Moreover, due to its brevity, it can be easily added to an assessment. Overall, based on its psychometric functioning, the SDS is probably a good but not the best choice for a depression assessment instrument for older adults at this time. Further research on its psychometric properties and norms may yield a more positive impression of this instrument in the future.

The GDS is a self-report scale specifically designed to measure depression among older adults population. For its development questions, concerning the main themes of depression were selected and administered to a mixed sample that included subjects suffering from depression and subjects with no history of mental illness, aged over 55 years.

On the items only the 30 items with higher and more significant correlations with the total score were selected.

Items that assessed somatic symptoms were excluded because of their low correlation with the total score. The total score ranges from 0 not depressed to 30 maximum severity of depressionwith a cutoff identified at 11 for the presence of clinically relevant depressive symptoms. Reliability evidence was established by the test developers in a mixed sample, subjects suffering from depression and subjects with no history of mental illness, aged over 55 years old. Another study examined the reliability of the GDS among younger adults age 17—55 years because younger samples sometimes serve as control groups in studies of geriatric depression.

Results yielded an alpha coefficient of 0.

Consequently, the use of the GDS in patients with severe dementia is not reccomended. Different factorial structure models of the GDS were proposed in different samples. The results found, however, are not satisfactory. The GDS appears to be a useful screening instrument for depression in geriatric populations.

Lesher suggested that GDS may be useful for assessing Major Depression in older adults in a nursing home context. Indeed, depressed individuals were more likely to fail to complete at least one item correctly. Instead, with scores below 24, a GDS cutoff of 14 is suggested. Indeed, the time to complete the test varies from 2 to 5 minutes. Of the 15 items, 10 indicated the presence of depression with affirmative answer, the remaining five indicated depression with negative answer.


Initially, the GDS was validated on a sample of 35 older adults 18 from the community, 17 from a variety of treatment settings for complaints of depression. Among 72 older adults, both the long and short forms of the GDS were administered to three diagnostic groups were identified: Factor-analytic studies of the GDS most frequently identified a two-factor solution was most frequently identified. However, a stable factor solution was not consistently found across studies and samples, as the nature of factors extracted in various studies changed.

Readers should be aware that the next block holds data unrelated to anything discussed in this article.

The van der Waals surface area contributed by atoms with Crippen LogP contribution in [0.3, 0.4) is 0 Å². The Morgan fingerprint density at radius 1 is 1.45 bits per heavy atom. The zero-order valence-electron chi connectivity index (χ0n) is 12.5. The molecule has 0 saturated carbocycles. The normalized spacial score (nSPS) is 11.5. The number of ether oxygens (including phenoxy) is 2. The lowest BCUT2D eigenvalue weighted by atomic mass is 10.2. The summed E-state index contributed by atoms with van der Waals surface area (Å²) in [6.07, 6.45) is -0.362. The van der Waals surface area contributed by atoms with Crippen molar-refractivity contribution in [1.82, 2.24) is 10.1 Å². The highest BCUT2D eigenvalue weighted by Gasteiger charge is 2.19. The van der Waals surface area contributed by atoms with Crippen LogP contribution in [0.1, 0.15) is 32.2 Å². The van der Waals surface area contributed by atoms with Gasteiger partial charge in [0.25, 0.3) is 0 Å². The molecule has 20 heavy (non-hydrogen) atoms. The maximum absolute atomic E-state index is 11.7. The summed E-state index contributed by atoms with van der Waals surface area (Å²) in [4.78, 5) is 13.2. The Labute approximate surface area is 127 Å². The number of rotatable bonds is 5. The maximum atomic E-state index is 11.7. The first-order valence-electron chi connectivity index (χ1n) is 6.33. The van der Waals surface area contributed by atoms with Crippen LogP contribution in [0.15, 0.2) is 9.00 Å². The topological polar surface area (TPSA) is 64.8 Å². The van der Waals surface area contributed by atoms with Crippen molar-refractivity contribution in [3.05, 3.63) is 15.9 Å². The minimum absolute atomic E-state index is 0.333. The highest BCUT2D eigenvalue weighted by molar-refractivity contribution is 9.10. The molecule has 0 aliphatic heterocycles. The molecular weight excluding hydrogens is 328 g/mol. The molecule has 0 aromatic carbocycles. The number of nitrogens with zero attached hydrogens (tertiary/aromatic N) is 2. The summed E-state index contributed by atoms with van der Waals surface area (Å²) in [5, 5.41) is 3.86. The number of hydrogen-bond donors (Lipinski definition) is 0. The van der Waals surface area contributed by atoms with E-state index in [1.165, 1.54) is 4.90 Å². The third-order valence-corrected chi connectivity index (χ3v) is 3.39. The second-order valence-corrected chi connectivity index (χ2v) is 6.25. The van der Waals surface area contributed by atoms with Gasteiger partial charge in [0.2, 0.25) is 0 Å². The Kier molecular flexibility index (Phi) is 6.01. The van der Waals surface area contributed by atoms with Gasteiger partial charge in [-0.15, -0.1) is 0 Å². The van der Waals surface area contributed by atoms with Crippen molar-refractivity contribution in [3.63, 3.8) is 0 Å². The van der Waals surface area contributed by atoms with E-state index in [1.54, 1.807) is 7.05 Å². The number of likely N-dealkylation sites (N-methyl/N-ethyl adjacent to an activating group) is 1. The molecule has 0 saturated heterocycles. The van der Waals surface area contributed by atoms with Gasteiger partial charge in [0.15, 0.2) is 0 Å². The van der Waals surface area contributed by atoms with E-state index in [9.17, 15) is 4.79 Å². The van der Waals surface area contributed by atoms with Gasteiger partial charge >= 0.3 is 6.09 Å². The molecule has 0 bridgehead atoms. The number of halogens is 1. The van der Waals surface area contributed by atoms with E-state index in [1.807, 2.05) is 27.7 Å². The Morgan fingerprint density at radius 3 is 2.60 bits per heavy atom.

Friedman et al examined the factor structure of the GDS in a nonclinical sample of adults aged 65 and older. The most desirable features of the GDS are its ease of administration and economy of time, important characteristics for a depression scale for the older adults. The BDI-II is one of the best-known and most widely used self-report questionnaire for measuring the severity of depression in diagnosed patients and for detecting possible depression in normal populations of adults and adolescents aged 13 years and older.

It is currently available in more than 10 languages. The BDI-II is composed of 21 items, each representing a symptom characteristic of depression, such as guilt, low mood, loss of interest, suicidal thoughts, and worthlessness.

For each symptom, patients rate how they have felt in the last two weeks in line with the diagnostic criteria for MDD of the DSM-IVon a Guttman scaling designed to assess the depression levels.

The items are scored from 0 to 3, with the sum of the scores representing the BDI-II total score, which can range from 0 to Scores from 0 to 13 indicate minimal depression, scores from 14 to 19 mild depression, scores from 20 to 28 moderate depression, and scores from 29 to 63 severe depression.

For example, using a cutoff of 16, the BDI-II seems to be an adequate screening tool for depressive disorders in advanced cancer patients with an average age of 60 years. It can usually be completed in 5—10 minutes. The test—retest reliability coefficient estimated by the test developers on 26 outpatients from a normative sample including older adults, was equal to 0.

The construct validity of the BDI-II was mainly supported by its significant relationships with its predecessor and with other measures of depression.

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Segal et al found a solid evidence for convergent and discriminant validity of the BDI-II in a sample of community-dwelling older and younger adults. According to the BDI-II manual, 83 two two-factor models emerged consistently by iterated principal exploratory factor analyses. The first model, that emerged in the psychiatric outpatient sample, was termed somatic-affective and cognitive SA—Cand the second model, that emerged in the student sample, was labeled as cognitive-affective and somatic dimensions CA—S.

Some items were consistent indicators of the cognitive dimension and other items consistently define the somatic dimension. The remaining items variably load on one factor or the atnon to produce either a CA factor or an SA factor. A study by Steer et al confirmed the noncognitive somatic-affective and cognitive dimensions of the BDI-II as identified heersemx Beck et al in depressed geriatric inpatients. Among the positive features of the BDI-II are the fact that it likely captures as many depressive symptoms aton possible and has been frequently considered the most widely used screening instrument in large-scale anron studies among cognitively normal older adults persons, and hersema assess depressive symptomatology in older nonclinical samples.

However, the somatic content of some items may complicate interpretation of scores, as the complaints can result from depression, physical disorders, or heeersema. The Center for Epidemiological Studies Depression Scale CES-D is a item self-report measure designed from large-scale epidemiological studies in the general population to measure current levels of depression.

The sum of the ratings of the 20 items provides a total score, ranging from 0 to 60 with the higher scores indicating higher frequency of depressive symptomatology experienced during the past week. Originally, items of the CES-D were chosen from other existing valid measures of depression to cover the areas of depressed mood, feelings of helplessness, loss of energy, and disturbances of sleep and appetite.